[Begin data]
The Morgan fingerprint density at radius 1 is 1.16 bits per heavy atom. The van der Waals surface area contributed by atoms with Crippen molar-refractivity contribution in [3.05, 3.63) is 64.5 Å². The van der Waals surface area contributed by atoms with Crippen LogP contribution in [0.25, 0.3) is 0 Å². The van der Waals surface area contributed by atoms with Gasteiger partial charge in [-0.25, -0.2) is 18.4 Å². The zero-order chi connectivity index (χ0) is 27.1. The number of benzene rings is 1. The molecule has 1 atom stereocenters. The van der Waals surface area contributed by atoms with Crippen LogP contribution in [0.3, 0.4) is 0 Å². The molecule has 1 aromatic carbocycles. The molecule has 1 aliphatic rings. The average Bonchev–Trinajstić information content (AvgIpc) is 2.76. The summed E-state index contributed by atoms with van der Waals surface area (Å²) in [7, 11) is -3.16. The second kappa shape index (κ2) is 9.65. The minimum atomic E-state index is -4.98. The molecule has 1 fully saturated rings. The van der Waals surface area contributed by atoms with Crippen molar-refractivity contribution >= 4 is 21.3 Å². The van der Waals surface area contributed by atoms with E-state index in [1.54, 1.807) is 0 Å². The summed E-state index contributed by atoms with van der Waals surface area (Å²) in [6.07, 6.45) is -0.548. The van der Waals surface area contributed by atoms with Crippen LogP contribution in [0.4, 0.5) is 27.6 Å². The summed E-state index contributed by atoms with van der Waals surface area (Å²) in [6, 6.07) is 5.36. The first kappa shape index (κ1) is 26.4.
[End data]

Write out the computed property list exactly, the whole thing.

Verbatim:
The Morgan fingerprint density at radius 1 is 1.16 bits per heavy atom. The van der Waals surface area contributed by atoms with Crippen molar-refractivity contribution in [3.05, 3.63) is 64.5 Å². The van der Waals surface area contributed by atoms with Crippen LogP contribution in [0.25, 0.3) is 0 Å². The van der Waals surface area contributed by atoms with Gasteiger partial charge in [-0.25, -0.2) is 18.4 Å². The zero-order chi connectivity index (χ0) is 27.1. The number of benzene rings is 1. The molecule has 1 atom stereocenters. The van der Waals surface area contributed by atoms with Crippen LogP contribution in [0.3, 0.4) is 0 Å². The molecule has 1 aromatic carbocycles. The molecule has 1 aliphatic rings. The average Bonchev–Trinajstić information content (AvgIpc) is 2.76. The summed E-state index contributed by atoms with van der Waals surface area (Å²) in [7, 11) is -3.16. The second kappa shape index (κ2) is 9.65. The minimum atomic E-state index is -4.98. The molecule has 1 fully saturated rings. The van der Waals surface area contributed by atoms with Crippen molar-refractivity contribution >= 4 is 21.3 Å². The van der Waals surface area contributed by atoms with E-state index in [1.54, 1.807) is 0 Å². The summed E-state index contributed by atoms with van der Waals surface area (Å²) in [6.07, 6.45) is -0.548. The van der Waals surface area contributed by atoms with Crippen LogP contribution in [0.4, 0.5) is 27.6 Å². The summed E-state index contributed by atoms with van der Waals surface area (Å²) in [6, 6.07) is 5.36. The first kappa shape index (κ1) is 26.4.